The USA's "Third Coast" has been surfed regularly since the 1960s. October to April is prime surfing season peaking during autumn or fall. With 10,900 miles of coastline, it's the sheer size of the great lakes which makes them surfable and non-locals are often surprised and shocked to hear it can get so good. Hiding numerous beach and pointbreaks this coastline will on it's day provide excellent conditions. The wind options along this vast coastline are also more varied than might be imagined, offshores are rare and will quickly blow the surf flat, but inlets, angled beaches and leeward sides of jetties are common. Throughout the region surfing is becoming increasingly popular. Chicago in particular has an active population of surfers numbering in the hundreds despite the fact surfing is banned on the city's beaches. With only a limited fetch swells will only be of a short period and longer boards are generally the sticks of choice. Also the comparative lack of buoyancy within fresh water necessitates increased volume. Summers are warm with water temperatures peaking at 80ÂºF/27ÂºC dropping to 32ÂºF/0ÂºC, or quite simply freezing point. Superior, Huron and Erie have completely frozen over in modern history but complete ice coverage is rare. Floating blocks of ice are an additional hazard to the hardened winter surfer. N.B. Our Great Lakes data only contains swell information for the next three days. For an idea of likely swells after this check out our wind charts.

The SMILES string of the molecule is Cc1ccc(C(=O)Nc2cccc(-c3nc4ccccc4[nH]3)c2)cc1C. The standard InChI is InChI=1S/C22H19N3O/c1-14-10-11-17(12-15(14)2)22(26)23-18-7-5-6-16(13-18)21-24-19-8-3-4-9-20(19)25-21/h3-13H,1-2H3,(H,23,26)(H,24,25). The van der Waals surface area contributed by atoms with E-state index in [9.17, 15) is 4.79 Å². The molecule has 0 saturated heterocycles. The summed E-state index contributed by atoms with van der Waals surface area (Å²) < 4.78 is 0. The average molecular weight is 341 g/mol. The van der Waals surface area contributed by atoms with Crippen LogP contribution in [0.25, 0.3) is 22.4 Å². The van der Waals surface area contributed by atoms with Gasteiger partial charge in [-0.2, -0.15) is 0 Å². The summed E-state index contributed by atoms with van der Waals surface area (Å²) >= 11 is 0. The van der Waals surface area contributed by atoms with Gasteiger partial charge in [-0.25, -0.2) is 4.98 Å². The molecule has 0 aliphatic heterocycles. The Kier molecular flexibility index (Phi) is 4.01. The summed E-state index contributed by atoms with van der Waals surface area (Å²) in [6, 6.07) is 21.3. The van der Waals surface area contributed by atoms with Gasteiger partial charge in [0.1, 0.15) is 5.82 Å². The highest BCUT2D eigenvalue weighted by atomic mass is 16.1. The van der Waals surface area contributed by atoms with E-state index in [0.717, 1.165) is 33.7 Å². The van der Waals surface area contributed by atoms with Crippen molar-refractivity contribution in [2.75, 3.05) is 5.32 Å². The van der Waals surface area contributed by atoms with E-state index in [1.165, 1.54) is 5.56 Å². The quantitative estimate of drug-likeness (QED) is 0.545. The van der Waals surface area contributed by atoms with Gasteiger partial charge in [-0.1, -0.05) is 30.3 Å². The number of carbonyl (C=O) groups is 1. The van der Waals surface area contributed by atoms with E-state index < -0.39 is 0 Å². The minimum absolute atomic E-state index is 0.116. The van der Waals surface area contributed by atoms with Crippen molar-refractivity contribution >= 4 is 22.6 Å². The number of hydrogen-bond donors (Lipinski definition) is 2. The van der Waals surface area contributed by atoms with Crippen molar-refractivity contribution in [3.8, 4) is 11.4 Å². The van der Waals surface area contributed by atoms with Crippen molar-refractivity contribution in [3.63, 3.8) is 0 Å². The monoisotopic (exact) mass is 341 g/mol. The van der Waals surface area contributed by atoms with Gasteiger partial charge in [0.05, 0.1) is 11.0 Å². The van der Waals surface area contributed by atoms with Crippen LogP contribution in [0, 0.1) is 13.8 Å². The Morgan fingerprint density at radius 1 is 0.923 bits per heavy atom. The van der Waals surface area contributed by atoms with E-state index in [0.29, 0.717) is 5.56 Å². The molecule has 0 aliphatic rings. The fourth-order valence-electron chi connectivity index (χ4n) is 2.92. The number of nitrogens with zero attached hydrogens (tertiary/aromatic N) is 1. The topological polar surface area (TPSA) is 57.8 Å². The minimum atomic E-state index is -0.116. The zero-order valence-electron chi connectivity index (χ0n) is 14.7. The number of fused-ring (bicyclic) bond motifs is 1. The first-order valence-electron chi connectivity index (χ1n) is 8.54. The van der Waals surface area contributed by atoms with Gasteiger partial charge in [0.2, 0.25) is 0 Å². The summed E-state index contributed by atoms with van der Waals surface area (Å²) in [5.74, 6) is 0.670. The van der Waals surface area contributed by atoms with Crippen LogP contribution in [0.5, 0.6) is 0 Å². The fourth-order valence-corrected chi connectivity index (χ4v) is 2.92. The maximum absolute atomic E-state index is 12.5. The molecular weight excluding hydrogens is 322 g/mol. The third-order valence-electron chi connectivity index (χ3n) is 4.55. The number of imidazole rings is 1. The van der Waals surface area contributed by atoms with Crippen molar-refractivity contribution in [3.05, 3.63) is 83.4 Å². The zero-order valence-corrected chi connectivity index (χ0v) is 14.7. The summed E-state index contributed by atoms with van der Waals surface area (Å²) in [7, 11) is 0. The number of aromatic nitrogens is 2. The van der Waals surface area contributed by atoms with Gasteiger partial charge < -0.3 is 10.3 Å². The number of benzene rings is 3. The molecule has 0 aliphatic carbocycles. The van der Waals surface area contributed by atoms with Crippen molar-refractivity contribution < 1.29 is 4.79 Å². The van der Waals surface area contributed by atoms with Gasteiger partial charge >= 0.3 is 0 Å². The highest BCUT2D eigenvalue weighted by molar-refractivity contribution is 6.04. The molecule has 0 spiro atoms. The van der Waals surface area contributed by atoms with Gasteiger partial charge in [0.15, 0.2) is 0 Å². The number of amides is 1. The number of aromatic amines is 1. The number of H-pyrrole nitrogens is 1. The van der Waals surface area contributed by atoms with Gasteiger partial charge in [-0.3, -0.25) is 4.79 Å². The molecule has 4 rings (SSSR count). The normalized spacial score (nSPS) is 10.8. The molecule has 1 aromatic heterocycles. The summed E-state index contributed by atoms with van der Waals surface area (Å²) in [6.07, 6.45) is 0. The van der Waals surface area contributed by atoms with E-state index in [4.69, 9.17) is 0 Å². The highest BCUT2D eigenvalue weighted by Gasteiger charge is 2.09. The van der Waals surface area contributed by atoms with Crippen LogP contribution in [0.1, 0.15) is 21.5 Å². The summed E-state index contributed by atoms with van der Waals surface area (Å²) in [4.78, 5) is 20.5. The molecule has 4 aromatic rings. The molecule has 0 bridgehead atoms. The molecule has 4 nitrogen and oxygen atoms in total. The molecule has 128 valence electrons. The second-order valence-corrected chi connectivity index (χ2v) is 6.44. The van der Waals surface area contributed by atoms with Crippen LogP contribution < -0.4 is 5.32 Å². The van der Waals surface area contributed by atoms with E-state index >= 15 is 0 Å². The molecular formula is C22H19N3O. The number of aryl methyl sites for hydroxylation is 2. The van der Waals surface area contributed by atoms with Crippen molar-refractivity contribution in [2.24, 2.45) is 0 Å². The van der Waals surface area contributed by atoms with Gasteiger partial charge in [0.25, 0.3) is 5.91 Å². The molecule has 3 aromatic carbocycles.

These are either live cameras and video or a daily photo taken by a surfer. The former has the advantage of being up to the minute, the later is more likely to be taken to accurately reflect the current conditions - streaming video cams give the best of both worlds. Check the update date carefully.